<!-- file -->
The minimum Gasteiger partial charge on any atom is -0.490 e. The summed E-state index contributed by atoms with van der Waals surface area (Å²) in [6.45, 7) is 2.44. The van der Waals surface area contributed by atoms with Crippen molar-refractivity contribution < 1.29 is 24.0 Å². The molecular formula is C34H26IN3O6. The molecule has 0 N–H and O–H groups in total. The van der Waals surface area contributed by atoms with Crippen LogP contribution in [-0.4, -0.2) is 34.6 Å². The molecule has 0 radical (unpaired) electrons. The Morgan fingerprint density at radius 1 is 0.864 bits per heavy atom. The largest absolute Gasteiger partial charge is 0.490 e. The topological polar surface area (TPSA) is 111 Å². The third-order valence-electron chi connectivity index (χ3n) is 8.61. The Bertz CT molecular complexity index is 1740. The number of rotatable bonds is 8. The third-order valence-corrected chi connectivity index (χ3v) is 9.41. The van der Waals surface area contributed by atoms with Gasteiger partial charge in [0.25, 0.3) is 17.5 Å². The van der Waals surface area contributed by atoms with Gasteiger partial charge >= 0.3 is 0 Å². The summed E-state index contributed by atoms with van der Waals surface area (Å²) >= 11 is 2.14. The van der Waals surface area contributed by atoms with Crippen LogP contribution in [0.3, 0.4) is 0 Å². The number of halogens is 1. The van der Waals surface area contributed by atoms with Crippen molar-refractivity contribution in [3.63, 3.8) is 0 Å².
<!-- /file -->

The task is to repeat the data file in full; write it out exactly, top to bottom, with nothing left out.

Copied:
The minimum Gasteiger partial charge on any atom is -0.490 e. The summed E-state index contributed by atoms with van der Waals surface area (Å²) in [6.45, 7) is 2.44. The van der Waals surface area contributed by atoms with Crippen molar-refractivity contribution < 1.29 is 24.0 Å². The molecular formula is C34H26IN3O6. The molecule has 0 N–H and O–H groups in total. The van der Waals surface area contributed by atoms with Crippen LogP contribution in [-0.4, -0.2) is 34.6 Å². The molecule has 0 radical (unpaired) electrons. The Morgan fingerprint density at radius 1 is 0.864 bits per heavy atom. The largest absolute Gasteiger partial charge is 0.490 e. The topological polar surface area (TPSA) is 111 Å². The third-order valence-electron chi connectivity index (χ3n) is 8.61. The Bertz CT molecular complexity index is 1740. The number of rotatable bonds is 8. The third-order valence-corrected chi connectivity index (χ3v) is 9.41. The van der Waals surface area contributed by atoms with Gasteiger partial charge in [0.25, 0.3) is 17.5 Å². The van der Waals surface area contributed by atoms with Gasteiger partial charge >= 0.3 is 0 Å². The summed E-state index contributed by atoms with van der Waals surface area (Å²) >= 11 is 2.14. The van der Waals surface area contributed by atoms with Crippen LogP contribution in [0.3, 0.4) is 0 Å². The number of halogens is 1. The van der Waals surface area contributed by atoms with Crippen molar-refractivity contribution in [3.63, 3.8) is 0 Å².